An SMSF technical specialist has described the withdrawal and recontribution of retirement savings moneies as the most powerful contribution strategy that exists in the Australian superannuation system.
“That might be overselling it from a concept point of view, but what it stands for and what it has done historically is [remarkable],” SuperGuardian education manager Tim Miller told delegates at his firm’s strategy workshop held in Sydney yesterday.
The strategy continues to offer significant tax advantages to SMSF members, with its maximum effect now being in the estate planning arena, Miller added.
To that end, he pointed out the strategy offers its greatest gain when an SMSF death benefit is likely to be paid out to a non-tax dependant.
“If it’s paid to a non-tax dependant, then the tax-free and taxable proportions of that benefit become more relevant because these [recipients] might be paying 15 per cent [tax] on the taxable component,” he said.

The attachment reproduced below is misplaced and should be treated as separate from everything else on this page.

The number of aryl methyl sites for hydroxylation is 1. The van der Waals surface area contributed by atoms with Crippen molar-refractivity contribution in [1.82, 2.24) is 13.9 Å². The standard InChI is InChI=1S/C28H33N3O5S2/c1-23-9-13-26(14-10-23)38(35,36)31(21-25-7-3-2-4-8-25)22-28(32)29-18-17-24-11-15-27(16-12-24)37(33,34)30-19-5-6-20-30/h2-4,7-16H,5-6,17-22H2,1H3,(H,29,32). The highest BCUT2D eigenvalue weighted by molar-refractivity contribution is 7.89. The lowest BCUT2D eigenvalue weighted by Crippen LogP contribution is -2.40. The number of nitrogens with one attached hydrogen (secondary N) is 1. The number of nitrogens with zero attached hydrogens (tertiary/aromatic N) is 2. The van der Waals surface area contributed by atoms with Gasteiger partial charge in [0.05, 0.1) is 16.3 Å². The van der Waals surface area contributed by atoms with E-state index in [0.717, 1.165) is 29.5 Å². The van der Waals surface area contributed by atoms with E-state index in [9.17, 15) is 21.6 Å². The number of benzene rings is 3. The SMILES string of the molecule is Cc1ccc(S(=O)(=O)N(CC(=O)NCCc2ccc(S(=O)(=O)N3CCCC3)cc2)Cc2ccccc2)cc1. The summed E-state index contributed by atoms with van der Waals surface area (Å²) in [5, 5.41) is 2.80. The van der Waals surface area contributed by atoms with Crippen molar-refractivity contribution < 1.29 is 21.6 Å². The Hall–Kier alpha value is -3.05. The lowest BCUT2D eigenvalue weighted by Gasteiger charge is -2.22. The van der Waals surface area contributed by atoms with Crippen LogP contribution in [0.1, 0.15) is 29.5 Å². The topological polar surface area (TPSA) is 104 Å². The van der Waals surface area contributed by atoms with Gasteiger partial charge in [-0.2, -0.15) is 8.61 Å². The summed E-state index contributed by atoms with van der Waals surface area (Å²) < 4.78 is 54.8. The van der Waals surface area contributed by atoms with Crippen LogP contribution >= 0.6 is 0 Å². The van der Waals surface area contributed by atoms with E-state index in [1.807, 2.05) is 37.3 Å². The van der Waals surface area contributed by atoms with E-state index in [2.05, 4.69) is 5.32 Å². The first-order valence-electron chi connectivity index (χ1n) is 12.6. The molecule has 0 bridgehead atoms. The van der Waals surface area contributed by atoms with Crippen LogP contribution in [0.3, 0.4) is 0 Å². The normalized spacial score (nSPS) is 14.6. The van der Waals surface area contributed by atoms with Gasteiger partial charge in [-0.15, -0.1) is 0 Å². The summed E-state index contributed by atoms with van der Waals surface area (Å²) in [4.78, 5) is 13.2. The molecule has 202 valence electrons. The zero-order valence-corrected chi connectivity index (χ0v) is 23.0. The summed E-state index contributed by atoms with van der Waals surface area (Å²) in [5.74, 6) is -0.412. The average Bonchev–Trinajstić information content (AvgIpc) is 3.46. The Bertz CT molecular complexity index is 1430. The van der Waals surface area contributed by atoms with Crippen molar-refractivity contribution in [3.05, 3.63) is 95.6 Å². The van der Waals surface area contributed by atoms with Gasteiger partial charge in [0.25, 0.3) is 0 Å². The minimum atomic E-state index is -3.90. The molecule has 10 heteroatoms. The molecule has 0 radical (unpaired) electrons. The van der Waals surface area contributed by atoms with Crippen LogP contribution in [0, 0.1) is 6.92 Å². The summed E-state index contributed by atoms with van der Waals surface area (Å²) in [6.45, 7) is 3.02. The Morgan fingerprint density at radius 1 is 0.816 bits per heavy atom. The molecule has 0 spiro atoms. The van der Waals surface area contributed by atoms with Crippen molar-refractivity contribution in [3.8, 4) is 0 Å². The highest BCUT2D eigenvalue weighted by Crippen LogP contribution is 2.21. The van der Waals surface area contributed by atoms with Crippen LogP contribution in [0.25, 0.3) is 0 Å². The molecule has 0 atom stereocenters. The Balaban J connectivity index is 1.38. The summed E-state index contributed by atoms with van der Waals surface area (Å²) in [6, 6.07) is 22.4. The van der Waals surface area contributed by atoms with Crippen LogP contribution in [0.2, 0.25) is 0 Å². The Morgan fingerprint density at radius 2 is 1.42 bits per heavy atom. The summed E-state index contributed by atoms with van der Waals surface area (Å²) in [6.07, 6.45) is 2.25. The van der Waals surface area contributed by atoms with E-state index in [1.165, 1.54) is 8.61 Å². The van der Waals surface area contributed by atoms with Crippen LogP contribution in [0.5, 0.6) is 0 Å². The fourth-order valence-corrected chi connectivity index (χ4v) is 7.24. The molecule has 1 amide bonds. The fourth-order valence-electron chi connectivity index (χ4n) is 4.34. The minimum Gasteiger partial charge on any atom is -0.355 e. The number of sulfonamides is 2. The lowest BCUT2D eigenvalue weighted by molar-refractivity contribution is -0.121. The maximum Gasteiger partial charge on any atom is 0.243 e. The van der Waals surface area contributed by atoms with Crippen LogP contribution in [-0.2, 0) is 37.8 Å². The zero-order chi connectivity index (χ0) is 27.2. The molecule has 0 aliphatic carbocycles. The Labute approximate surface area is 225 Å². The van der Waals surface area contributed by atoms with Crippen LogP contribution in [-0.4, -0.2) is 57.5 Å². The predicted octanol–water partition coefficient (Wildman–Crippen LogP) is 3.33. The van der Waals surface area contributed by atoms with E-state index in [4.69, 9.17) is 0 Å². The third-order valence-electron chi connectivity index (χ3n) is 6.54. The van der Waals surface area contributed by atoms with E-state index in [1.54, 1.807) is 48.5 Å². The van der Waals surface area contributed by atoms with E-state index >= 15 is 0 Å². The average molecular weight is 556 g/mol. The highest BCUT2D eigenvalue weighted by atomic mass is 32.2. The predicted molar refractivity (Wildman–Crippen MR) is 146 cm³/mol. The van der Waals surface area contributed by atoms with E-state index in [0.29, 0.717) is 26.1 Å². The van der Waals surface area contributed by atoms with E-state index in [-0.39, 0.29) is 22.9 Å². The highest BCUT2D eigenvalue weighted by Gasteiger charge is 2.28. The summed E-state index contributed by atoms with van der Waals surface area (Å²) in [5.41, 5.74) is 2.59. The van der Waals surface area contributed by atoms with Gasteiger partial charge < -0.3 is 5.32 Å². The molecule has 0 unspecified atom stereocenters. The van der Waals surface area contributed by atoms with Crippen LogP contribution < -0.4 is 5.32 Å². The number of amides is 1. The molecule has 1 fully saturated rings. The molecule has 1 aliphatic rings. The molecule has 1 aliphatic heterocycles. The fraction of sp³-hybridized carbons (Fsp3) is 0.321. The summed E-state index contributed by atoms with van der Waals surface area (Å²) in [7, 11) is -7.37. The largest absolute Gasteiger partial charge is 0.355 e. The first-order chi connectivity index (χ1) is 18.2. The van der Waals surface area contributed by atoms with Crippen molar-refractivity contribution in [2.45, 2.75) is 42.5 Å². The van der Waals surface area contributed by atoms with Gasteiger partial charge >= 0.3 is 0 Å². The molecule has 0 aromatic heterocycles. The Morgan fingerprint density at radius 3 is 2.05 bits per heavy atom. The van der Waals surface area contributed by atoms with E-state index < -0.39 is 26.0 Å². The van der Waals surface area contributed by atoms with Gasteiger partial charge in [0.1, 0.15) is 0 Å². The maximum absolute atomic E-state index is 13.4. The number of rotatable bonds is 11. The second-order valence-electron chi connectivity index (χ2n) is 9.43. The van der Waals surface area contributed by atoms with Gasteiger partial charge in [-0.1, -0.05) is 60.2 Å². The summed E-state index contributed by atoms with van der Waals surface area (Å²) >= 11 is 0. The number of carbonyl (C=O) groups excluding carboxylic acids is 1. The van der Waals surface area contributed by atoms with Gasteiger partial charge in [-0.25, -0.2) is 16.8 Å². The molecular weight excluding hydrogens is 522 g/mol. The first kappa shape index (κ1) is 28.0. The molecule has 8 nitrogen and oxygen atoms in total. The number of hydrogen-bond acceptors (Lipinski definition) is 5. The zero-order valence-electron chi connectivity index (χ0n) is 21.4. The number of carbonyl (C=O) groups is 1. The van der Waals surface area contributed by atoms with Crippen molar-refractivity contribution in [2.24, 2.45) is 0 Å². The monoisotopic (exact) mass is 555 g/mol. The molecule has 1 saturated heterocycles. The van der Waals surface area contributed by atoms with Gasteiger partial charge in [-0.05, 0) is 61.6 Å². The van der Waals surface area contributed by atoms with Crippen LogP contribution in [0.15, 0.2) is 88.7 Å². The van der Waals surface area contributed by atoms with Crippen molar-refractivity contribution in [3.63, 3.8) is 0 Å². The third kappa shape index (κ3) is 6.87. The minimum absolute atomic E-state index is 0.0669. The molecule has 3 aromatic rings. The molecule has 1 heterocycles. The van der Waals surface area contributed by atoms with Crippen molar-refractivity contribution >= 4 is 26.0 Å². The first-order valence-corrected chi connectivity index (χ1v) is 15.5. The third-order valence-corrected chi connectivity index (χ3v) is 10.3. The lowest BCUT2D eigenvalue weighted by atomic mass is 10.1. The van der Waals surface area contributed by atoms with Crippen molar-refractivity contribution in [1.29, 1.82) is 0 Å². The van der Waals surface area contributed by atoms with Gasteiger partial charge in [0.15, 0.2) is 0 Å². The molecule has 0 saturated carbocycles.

“So the recontribution strategy is largely about saving that tax in the event that there are still benefits when [the remaining members of an SMSF pass away].”
According to Miller, because the strategy requires an individual to make contributions back into the superannuation system after money an SMSF member has drawn down from their balance has been gifted to them, it is very important to initiate the process as soon as possible.
Further, he said the pending legislation that will allow people aged 65 and 66 to trigger the bring-forward non-concessional contribution provision will open up the strategy to more individuals.
“That’s why we hope the bring-forward changes occur and at [ages] 65 and 66 we can utilise the full $330,000 [non-concessional contributions] bring-forward amount because that just gives us greater capacity [to take advantage of this strategy],” he noted.